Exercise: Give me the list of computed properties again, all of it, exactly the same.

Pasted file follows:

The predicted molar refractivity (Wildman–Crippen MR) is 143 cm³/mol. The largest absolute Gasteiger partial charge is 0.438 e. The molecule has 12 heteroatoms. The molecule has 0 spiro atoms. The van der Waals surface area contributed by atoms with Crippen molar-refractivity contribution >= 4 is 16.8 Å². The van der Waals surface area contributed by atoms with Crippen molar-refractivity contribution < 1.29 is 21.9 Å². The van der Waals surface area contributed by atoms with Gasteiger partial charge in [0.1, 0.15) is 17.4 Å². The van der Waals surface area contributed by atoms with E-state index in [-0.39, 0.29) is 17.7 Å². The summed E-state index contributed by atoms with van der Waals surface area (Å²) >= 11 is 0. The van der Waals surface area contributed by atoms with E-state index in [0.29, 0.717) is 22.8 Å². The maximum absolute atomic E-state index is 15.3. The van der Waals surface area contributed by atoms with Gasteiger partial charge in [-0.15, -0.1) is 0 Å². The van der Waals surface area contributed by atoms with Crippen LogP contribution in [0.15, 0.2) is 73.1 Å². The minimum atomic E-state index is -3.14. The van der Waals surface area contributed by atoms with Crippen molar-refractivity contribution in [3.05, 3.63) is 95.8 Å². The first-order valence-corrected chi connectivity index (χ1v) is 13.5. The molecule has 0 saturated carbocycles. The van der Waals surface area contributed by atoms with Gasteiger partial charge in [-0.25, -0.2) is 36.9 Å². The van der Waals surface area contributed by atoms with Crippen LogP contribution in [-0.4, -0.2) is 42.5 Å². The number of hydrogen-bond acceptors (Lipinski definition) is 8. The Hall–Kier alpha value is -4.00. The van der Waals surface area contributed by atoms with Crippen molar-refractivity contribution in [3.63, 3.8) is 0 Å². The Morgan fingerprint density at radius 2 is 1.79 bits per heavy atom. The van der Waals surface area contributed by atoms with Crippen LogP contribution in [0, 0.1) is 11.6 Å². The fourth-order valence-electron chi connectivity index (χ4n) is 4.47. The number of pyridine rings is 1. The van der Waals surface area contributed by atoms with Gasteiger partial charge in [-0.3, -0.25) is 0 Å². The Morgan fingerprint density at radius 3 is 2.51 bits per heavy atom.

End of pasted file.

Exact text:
The predicted molar refractivity (Wildman–Crippen MR) is 143 cm³/mol. The largest absolute Gasteiger partial charge is 0.438 e. The molecule has 12 heteroatoms. The molecule has 0 spiro atoms. The van der Waals surface area contributed by atoms with Crippen molar-refractivity contribution >= 4 is 16.8 Å². The van der Waals surface area contributed by atoms with Crippen molar-refractivity contribution < 1.29 is 21.9 Å². The van der Waals surface area contributed by atoms with Gasteiger partial charge in [0.1, 0.15) is 17.4 Å². The van der Waals surface area contributed by atoms with E-state index in [-0.39, 0.29) is 17.7 Å². The summed E-state index contributed by atoms with van der Waals surface area (Å²) >= 11 is 0. The van der Waals surface area contributed by atoms with E-state index in [0.29, 0.717) is 22.8 Å². The maximum absolute atomic E-state index is 15.3. The van der Waals surface area contributed by atoms with Gasteiger partial charge in [-0.15, -0.1) is 0 Å². The van der Waals surface area contributed by atoms with Crippen LogP contribution in [0.15, 0.2) is 73.1 Å². The minimum atomic E-state index is -3.14. The van der Waals surface area contributed by atoms with Crippen molar-refractivity contribution in [3.05, 3.63) is 95.8 Å². The first-order valence-corrected chi connectivity index (χ1v) is 13.5. The molecule has 0 saturated carbocycles. The van der Waals surface area contributed by atoms with Gasteiger partial charge in [-0.25, -0.2) is 36.9 Å². The van der Waals surface area contributed by atoms with Crippen LogP contribution in [-0.4, -0.2) is 42.5 Å². The number of hydrogen-bond acceptors (Lipinski definition) is 8. The Hall–Kier alpha value is -4.00. The van der Waals surface area contributed by atoms with Crippen molar-refractivity contribution in [3.63, 3.8) is 0 Å². The Morgan fingerprint density at radius 2 is 1.79 bits per heavy atom. The van der Waals surface area contributed by atoms with Crippen LogP contribution in [0, 0.1) is 11.6 Å². The fourth-order valence-electron chi connectivity index (χ4n) is 4.47. The number of pyridine rings is 1. The van der Waals surface area contributed by atoms with Gasteiger partial charge in [-0.3, -0.25) is 0 Å². The Morgan fingerprint density at radius 3 is 2.51 bits per heavy atom.